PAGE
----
Bundanon

 

These miniature tapestries were woven outside directly from the landscape with no intermediate drawing. This "Plein Air" technique, whilst common in painting, to my knowledge has never been used in Tapestry weaving. I wanted to try this technique to capture and translate the immediacy of what I was experiencing.

 

"Bundanon Valley", Tapestry 9 x 9.5 cm
"Pulpit Rock", Tapestry 10 x 10.5 cm
"Towards the River", Tapestry 9.5 x 8 cm
Valley View, Tapestry - 6.5 x 28 cm
Singleman's and Grass
Horizon Suite
Arthur's Hill
Verdure Suite
Valley and Road

About the work

Background

In 2003 and 2004 I was privileged to be awarded two residencies at Bundanon, the Shoalhaven property where Arthur Boyd lived and painted in his later years and inspirationally left as a legacy to Australian artists and the Australian people.

As an artist and tapestry weaver of thirty years experience I have always been fascinated by the connection between tapestry and landscape in an interpretative sense. My first exposure to Boyd's work was as a teenager visiting the Australian Galleries in Melbourne where I encountered and never forgot his Lovers and Nebuchadnezzar series.

In 1990, whilst a weaver at the Victorian Tapestry Workshop, I wove a tapestry based on a painting of one of Boyd's Shoalhaven landscapes, gaining a strangely intimate knowledge of its features through myriad marks. Being resident at Bundanon became, for me, a moving and spiritual experience, privy to the sacred places and spaces of his prolific art.

Methods

As a representational artist it became apparent to me that I had to make these landscapes my own, and to imprint my personal stamp of observation on the abundant vistas that were offered up to me at every turn. Responding to the openness, vividness of colour and sheer beauty of the surrounding bush I started to work “en plein air” with a small frame propped on my knees, weaving the scene before me directly onto the warp without any preparatory sketches.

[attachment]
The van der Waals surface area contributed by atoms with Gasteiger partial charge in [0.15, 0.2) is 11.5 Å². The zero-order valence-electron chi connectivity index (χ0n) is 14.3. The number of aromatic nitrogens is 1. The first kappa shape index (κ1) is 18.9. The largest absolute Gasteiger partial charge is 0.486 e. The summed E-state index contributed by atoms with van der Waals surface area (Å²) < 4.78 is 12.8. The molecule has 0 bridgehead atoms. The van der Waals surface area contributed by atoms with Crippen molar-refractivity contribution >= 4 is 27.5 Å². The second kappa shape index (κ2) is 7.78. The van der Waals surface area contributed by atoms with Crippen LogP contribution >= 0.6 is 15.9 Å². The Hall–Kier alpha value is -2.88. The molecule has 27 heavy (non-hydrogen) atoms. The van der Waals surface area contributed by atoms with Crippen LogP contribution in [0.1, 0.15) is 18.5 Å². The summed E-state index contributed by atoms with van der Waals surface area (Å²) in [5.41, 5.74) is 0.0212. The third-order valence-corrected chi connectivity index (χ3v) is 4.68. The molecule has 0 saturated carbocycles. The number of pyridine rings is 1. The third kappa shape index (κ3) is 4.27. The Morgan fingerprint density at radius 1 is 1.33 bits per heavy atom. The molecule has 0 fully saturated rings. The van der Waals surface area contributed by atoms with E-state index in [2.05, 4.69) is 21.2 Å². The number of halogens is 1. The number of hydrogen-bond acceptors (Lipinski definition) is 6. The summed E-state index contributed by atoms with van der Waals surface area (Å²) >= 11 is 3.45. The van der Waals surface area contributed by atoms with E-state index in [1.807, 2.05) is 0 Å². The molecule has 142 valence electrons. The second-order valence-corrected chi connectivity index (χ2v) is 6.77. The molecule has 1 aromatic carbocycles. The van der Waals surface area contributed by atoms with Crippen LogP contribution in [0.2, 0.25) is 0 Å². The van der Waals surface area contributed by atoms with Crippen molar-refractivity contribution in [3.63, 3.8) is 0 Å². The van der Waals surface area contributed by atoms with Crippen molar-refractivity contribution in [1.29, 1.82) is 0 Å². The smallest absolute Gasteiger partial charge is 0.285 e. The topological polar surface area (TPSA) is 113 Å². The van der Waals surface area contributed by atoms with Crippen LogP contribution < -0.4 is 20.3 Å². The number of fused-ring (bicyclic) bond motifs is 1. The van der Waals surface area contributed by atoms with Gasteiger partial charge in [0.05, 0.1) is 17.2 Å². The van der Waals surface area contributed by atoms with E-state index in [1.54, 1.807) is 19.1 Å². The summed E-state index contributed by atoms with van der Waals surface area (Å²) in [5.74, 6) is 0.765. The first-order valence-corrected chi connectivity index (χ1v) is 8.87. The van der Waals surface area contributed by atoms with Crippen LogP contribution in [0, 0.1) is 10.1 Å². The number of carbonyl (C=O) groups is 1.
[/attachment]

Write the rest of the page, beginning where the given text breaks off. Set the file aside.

This is a very immediate way of working in tapestry – normally a very painstaking process – with aesthetic decisions being made constantly with the changing patterns of sunlight and passing clouds. The endless choices gave an exciting fluidity to the exercise, imbuing the pieces with a fresh vitality in their reflection of light, colour and atmosphere. As far as I know this technique has not been adopted by weavers before.

The drawings were inspired by viewing Arthur Boyd's collographs, housed in the Bundanon archive. In my studio I found an old table that had served as a palette for generations of painters, ridged and furrowed by accretions of paint that had built up on its surface and with a rugged, gaping slit at one end. I used its textures as a starting point for my drawings by taking rubbings with charcoal and pastel and was delighted by the variety of marks it rendered as I burnished and re- marked my sheets of paper. With judicious positioning I was able to use particular features of the surface as part of my visual repertoire. I also used a printing press to emboss dried grass into my drawing paper onto which I layered pastel to make a series examining the colour and marks inherent in depicting grass. As a tapestry artist I am very aware of texture being an intrinsic part of my work and I found the creation of drawn textures through these tactile processes both rewarding and exciting.

 


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